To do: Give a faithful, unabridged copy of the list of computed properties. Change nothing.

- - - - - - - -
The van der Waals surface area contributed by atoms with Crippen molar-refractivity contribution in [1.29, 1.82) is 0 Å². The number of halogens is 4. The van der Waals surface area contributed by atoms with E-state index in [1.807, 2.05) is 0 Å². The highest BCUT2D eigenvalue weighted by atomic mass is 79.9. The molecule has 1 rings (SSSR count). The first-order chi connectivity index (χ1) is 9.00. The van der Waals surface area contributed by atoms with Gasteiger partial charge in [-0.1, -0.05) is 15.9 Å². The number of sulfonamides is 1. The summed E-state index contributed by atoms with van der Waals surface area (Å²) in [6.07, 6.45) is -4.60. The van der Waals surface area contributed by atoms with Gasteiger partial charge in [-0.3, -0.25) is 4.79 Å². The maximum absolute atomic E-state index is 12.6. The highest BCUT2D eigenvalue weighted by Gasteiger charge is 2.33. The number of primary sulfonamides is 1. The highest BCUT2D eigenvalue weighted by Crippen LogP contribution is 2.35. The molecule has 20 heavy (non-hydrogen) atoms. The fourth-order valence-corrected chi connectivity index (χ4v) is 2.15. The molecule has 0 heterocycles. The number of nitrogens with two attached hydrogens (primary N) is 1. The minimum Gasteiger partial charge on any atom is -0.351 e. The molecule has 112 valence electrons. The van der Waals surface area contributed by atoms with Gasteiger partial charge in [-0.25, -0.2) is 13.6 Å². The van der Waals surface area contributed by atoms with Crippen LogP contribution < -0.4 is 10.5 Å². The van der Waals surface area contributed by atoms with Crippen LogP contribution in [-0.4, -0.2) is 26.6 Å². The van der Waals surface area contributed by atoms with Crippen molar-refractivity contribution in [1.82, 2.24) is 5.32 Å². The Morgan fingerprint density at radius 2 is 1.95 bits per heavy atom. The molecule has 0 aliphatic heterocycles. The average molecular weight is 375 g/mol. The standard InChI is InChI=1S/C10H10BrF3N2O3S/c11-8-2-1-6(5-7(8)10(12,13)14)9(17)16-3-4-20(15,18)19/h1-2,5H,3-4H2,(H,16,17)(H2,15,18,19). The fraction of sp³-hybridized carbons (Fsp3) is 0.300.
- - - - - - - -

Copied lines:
The van der Waals surface area contributed by atoms with Crippen molar-refractivity contribution in [1.29, 1.82) is 0 Å². The number of halogens is 4. The van der Waals surface area contributed by atoms with E-state index in [1.807, 2.05) is 0 Å². The highest BCUT2D eigenvalue weighted by atomic mass is 79.9. The molecule has 1 rings (SSSR count). The first-order chi connectivity index (χ1) is 9.00. The van der Waals surface area contributed by atoms with Gasteiger partial charge in [-0.1, -0.05) is 15.9 Å². The number of sulfonamides is 1. The summed E-state index contributed by atoms with van der Waals surface area (Å²) in [6.07, 6.45) is -4.60. The van der Waals surface area contributed by atoms with Gasteiger partial charge in [-0.3, -0.25) is 4.79 Å². The maximum absolute atomic E-state index is 12.6. The highest BCUT2D eigenvalue weighted by Gasteiger charge is 2.33. The number of primary sulfonamides is 1. The highest BCUT2D eigenvalue weighted by Crippen LogP contribution is 2.35. The molecule has 20 heavy (non-hydrogen) atoms. The fourth-order valence-corrected chi connectivity index (χ4v) is 2.15. The molecule has 0 heterocycles. The number of nitrogens with two attached hydrogens (primary N) is 1. The minimum Gasteiger partial charge on any atom is -0.351 e. The molecule has 112 valence electrons. The van der Waals surface area contributed by atoms with Gasteiger partial charge in [-0.25, -0.2) is 13.6 Å². The van der Waals surface area contributed by atoms with Crippen LogP contribution < -0.4 is 10.5 Å². The van der Waals surface area contributed by atoms with Crippen LogP contribution in [-0.4, -0.2) is 26.6 Å². The van der Waals surface area contributed by atoms with Crippen molar-refractivity contribution in [1.82, 2.24) is 5.32 Å². The Morgan fingerprint density at radius 2 is 1.95 bits per heavy atom. The molecule has 0 aliphatic heterocycles. The average molecular weight is 375 g/mol. The standard InChI is InChI=1S/C10H10BrF3N2O3S/c11-8-2-1-6(5-7(8)10(12,13)14)9(17)16-3-4-20(15,18)19/h1-2,5H,3-4H2,(H,16,17)(H2,15,18,19). The fraction of sp³-hybridized carbons (Fsp3) is 0.300.